(From Dave Black Online. Used by permission.)

Linguistics and Interpretation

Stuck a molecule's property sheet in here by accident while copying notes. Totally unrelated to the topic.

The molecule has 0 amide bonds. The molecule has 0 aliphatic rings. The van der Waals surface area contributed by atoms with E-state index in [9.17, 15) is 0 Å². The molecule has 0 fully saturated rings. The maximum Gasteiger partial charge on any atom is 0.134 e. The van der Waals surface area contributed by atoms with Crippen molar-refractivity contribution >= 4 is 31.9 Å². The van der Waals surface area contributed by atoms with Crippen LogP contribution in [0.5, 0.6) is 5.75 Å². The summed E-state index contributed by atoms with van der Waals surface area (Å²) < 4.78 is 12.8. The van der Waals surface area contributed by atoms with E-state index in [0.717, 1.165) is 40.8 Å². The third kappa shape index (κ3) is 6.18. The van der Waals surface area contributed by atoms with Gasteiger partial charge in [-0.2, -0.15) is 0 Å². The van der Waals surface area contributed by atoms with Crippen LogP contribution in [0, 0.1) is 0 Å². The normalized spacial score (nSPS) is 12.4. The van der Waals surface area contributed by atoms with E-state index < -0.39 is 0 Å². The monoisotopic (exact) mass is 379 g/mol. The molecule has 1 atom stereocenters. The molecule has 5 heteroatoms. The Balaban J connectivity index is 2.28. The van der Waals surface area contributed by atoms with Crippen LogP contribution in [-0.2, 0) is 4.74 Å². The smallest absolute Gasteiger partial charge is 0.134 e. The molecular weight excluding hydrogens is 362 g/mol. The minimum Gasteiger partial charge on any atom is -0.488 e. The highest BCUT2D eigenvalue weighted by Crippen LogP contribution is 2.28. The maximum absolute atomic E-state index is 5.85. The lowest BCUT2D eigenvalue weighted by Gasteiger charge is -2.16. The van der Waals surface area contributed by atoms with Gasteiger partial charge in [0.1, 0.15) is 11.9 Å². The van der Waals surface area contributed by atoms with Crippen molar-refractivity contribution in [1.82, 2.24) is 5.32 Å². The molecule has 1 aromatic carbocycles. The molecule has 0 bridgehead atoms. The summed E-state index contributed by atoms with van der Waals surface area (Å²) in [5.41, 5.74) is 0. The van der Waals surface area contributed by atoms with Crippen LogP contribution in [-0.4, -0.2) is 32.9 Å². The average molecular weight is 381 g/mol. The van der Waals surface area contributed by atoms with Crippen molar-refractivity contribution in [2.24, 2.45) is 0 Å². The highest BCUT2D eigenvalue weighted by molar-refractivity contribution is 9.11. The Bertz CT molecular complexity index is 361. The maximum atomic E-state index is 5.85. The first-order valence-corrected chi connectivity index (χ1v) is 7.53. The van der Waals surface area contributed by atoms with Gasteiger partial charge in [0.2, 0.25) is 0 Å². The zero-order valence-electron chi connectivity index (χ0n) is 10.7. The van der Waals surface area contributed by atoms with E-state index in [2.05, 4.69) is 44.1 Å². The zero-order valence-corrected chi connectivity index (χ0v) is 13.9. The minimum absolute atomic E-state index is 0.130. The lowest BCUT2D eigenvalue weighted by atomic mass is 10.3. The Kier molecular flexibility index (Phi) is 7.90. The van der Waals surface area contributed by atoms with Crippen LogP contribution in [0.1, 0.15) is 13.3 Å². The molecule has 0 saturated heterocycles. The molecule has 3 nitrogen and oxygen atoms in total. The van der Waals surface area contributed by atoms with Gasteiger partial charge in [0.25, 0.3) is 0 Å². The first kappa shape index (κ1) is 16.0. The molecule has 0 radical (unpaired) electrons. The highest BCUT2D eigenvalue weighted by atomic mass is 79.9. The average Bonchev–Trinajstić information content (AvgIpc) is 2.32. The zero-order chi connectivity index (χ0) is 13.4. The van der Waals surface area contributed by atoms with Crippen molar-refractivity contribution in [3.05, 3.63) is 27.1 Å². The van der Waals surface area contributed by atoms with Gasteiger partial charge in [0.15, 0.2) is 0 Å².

8:15 AM I’m taking a scheduled break from writing. (Okay, okay, so I didn’t really schedule in this break. I’m really a pretty spontaneous guy.) Anyhow, I’ve got a couple of thoughts roaming around in my brain right now — not that there’s anything earth-shattering about them. First of all, I argued in our LXX class this week that if anyone should be interested in linguistics — the art and science of how language works — it should be students of the Bible, and especially students of the biblical languages. Not all would agree, of course. To some, linguistics remains a “secular” science, one that can hardly be “evangelicalized.” Not surprisingly, I’ve been taken to task for suggesting that biblical scholars have much to gain from the science of linguistics. But when I study Paul, I do not see him despising or excluding the world of creation from his theology. A dualistic tension between faith in God and the scientific perception of the nature of creation has no place in his thinking. God was responsible for creating heaven and earth, and He made all things good (Gen 1:31). Far from being a threat to modern exegesis, I believe the facts show that the immense problems facing modern exegetes are sometimes best resolved when they are treated from a linguistic point of view. The discourse structure/theme of Philippians is a case in point (see my Novum Testamentum essay called The Discourse Structure of Philippians: A Study in Textlinguistics). Hence Paul’s juxtaposition of worldly and divine wisdom in 1 Cor. 1:18-2:16 need not be construed as a contrast between faith and reason. What Paul is fighting against in this passage is not science per se but man-made religion and hubris. Translated into modern diction, though all human endeavors can clearly become futile and hostile to the honor of God, they are not necessarily evil.  I’d like to think that my students would be open to learning a thing or two from modern linguistic science. If you would like to as well, there are a number of places where you can start. My own Linguistics for Students of New Testament Greek will give you a basic overview of the field, while Logos has bundled numerous resources that will help you dig a bit deeper (Studies in New Testament Greek). If you take me for Greek 3, we take a linguistic approach to exegesis and work though some of the major works in the field. Steve Runge’s On eclecticism in linguistics is also very helpful. Listen, some trends in biblical studies, like some fashion trends, are questionable. I suspect that you, like me, are cautious about new approaches to anything. Still, there’s some good work being done today by New Testament scholars in the field of linguistics, and I’m fairly sure you can benefit from being exposed to it.